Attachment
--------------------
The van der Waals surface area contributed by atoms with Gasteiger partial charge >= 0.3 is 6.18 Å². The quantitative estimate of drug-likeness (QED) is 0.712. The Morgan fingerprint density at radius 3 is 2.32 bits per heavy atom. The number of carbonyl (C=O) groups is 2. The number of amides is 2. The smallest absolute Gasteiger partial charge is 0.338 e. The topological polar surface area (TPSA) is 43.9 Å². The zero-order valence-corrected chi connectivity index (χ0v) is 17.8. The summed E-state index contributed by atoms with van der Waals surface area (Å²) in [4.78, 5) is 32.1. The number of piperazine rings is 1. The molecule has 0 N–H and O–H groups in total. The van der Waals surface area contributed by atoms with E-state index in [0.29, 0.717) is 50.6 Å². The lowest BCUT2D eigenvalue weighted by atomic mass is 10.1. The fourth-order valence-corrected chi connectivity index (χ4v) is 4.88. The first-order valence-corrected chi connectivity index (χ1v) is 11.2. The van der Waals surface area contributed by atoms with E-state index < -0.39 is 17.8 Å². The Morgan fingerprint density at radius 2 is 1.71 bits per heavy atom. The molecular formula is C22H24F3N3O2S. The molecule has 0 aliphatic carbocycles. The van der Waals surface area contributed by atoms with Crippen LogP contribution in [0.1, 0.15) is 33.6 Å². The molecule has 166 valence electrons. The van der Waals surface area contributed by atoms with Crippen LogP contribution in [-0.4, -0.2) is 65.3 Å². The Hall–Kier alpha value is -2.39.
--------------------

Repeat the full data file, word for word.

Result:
The van der Waals surface area contributed by atoms with Gasteiger partial charge >= 0.3 is 6.18 Å². The quantitative estimate of drug-likeness (QED) is 0.712. The Morgan fingerprint density at radius 3 is 2.32 bits per heavy atom. The number of carbonyl (C=O) groups is 2. The number of amides is 2. The smallest absolute Gasteiger partial charge is 0.338 e. The topological polar surface area (TPSA) is 43.9 Å². The zero-order valence-corrected chi connectivity index (χ0v) is 17.8. The summed E-state index contributed by atoms with van der Waals surface area (Å²) in [4.78, 5) is 32.1. The number of piperazine rings is 1. The molecule has 0 N–H and O–H groups in total. The van der Waals surface area contributed by atoms with E-state index in [0.29, 0.717) is 50.6 Å². The lowest BCUT2D eigenvalue weighted by atomic mass is 10.1. The fourth-order valence-corrected chi connectivity index (χ4v) is 4.88. The first-order valence-corrected chi connectivity index (χ1v) is 11.2. The van der Waals surface area contributed by atoms with E-state index < -0.39 is 17.8 Å². The Morgan fingerprint density at radius 2 is 1.71 bits per heavy atom. The molecular formula is C22H24F3N3O2S. The molecule has 0 aliphatic carbocycles. The van der Waals surface area contributed by atoms with Crippen LogP contribution in [0.1, 0.15) is 33.6 Å². The molecule has 166 valence electrons. The van der Waals surface area contributed by atoms with Crippen LogP contribution in [-0.4, -0.2) is 65.3 Å². The Hall–Kier alpha value is -2.39.